United States District Court, District of Columbia
MEMORANDUM OPINION AND ORDER
TIMOTHY J. KELLY UNITED STATES DISTRICT JUDGE
the Court is Plaintiff Kelly Stephenson's Motion for
Reconsideration of the Court's order dismissing this case
for failure to effectuate service. He appears to blame a
clerical error for his failure. Invoking Federal Rule of
Civil Procedure 60(b), he argues that he should be allowed
more time to effectuate service, despite the additional time,
instructions, and warning the Court already provided him. For
the reasons discussed below, the Court disagrees and will
exercise its discretion to deny the motion.
brought this action in July 2019, alleging that he had been
unlawfully discriminated against due to his age and
disability. See ECF No. 1 (“Compl.”). He
named a single defendant, Elaine Chao, who was “being
sued here in her official capacity only.” Id.
at ¶ 7. In such cases, Federal Rule of Civil Procedure
4(i)(2) governs service. That rule instructs that when suing
a United States officer or employee in their official
capacity, a plaintiff must send a copy of the summons and the
complaint by registered or certified mail to the defendant
and serve the United States in accordance with Rule
4(i)(1). Fed. R. Civ P. 4(i)(2). Rule 4(i)(1) explains that
to serve the United States, a plaintiff must appropriately
serve the United States attorney for the district where the
action is brought and the Attorney General of the
United States. A plaintiff must complete these steps within
90 days of filing her complaint. Fed.R.Civ.P.
4(m). If a plaintiff fails to do so—absent
a showing of good cause—a court “must dismiss the
action without prejudice against that defendant or order that
service be made within a specified time.” Id.
Stephenson filed his complaint on July 29, 2019. See
Compl. As a result, he had until October 27, 2019 to
effectuate service. See Fed R. Civ. P. 4(m). But, by
that time, the only service-related step he had taken was to
request (and receive) a summons as to Chao. See ECF
Nos. 2, 3. For that reason, on November 20—nearly a
month after the service deadline had passed—the Court
advised Stephenson of his obligation to effectuate service on
the United States Attorney and the Attorney General and
ordered him to do so. See Minute Order of November
20, 2019. Stephenson had neither sought an extension nor
provided any good cause for his failure to effectuate service
at that time. Still, the Court gave him until December 4,
2019—two additional weeks—to file proof of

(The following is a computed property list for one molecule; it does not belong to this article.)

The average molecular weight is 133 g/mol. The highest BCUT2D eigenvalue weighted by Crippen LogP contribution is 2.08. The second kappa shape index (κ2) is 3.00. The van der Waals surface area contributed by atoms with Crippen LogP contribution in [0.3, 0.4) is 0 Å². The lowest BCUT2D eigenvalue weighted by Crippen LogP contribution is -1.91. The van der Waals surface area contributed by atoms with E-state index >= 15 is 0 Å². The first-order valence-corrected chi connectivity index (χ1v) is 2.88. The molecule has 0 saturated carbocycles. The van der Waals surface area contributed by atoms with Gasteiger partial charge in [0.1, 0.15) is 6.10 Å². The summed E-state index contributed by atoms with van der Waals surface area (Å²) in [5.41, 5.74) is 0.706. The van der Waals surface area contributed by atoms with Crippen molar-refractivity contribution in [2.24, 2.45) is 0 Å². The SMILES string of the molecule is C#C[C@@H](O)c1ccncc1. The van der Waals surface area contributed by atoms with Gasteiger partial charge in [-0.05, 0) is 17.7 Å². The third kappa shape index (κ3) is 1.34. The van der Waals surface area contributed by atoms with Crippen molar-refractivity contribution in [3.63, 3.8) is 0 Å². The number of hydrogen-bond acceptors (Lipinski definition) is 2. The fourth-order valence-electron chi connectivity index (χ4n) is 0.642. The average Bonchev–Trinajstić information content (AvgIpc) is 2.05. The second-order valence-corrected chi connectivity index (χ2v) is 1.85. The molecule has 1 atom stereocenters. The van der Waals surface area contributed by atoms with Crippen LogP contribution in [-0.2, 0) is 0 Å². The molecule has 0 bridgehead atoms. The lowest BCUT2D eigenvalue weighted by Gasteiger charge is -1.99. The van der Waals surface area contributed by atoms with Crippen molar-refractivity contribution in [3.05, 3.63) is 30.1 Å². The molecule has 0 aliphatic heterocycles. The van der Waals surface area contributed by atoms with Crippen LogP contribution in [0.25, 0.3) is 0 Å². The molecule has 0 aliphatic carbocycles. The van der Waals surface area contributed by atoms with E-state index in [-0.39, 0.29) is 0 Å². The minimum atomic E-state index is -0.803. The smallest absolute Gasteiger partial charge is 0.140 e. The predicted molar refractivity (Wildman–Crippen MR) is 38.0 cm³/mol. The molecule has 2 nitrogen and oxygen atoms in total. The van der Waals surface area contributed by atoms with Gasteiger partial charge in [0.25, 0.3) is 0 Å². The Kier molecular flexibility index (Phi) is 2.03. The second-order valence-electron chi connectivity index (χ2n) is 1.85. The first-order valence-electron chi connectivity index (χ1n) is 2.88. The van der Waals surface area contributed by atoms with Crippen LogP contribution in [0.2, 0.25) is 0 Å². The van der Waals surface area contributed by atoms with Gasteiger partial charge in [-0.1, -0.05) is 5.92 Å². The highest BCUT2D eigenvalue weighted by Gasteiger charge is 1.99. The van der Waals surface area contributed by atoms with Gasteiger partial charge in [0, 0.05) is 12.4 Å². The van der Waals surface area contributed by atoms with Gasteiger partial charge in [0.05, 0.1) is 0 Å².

service. See Id. The Court warned him that failure
to do so could lead to the dismissal of his case without
prejudice. See id.
December 3, Stephenson filed an affidavit affirming that
service had been made on Chao via certified mail.
See ECF No. 4. However, he did not represent that he
so much as tried to serve the United States Attorney or the
Attorney General, as the Court had ordered. See id.
He also did not explain his failure to do so, nor did he
request an extension of time. As a result, under Rule 4(m),
the Court dismissed the complaint without prejudice.
See Minute Order of December 5, 2019.
now moves for reconsideration. See ECF No. 5
(“Mot.”). He asks the Court to vacate its
previous order dismissing the complaint without prejudice and
to allow him an additional 60 days to effectuate service.
Id. at 1.
motion to reconsider a final order is generally treated as a
Rule 59(e) motion if it is filed within the filing time limit
set forth in that rule—as [Stephenson's]
was—and as a Rule 60(b) motion if it is filed
thereafter.” Roane v. Gonzales, 832 F.Supp.2d
61, 64 (D.D.C. 2011). Even so, Stephenson explicitly invokes
only Rule 60(b). See Mot. at 1, 3. Accordingly, the
Court will consider his motion under both rules. Under
either, a movant must clear a high bar and a district court
has considerable discretion in deciding whether to grant
relief. See Piper v. U.S. Dep't of Justice, 312
F.Supp.2d 17, 20 (D.D.C. 2004) (discussing Rule 59(e));
Avila v. Dailey, 404 F.Supp.3d 15, 21 (D.D.C. 2019))
(discussing Rule 60(b)).
Federal Rule of Civil Procedure 59(e), a motion to reconsider
‘is discretionary and need not be granted unless the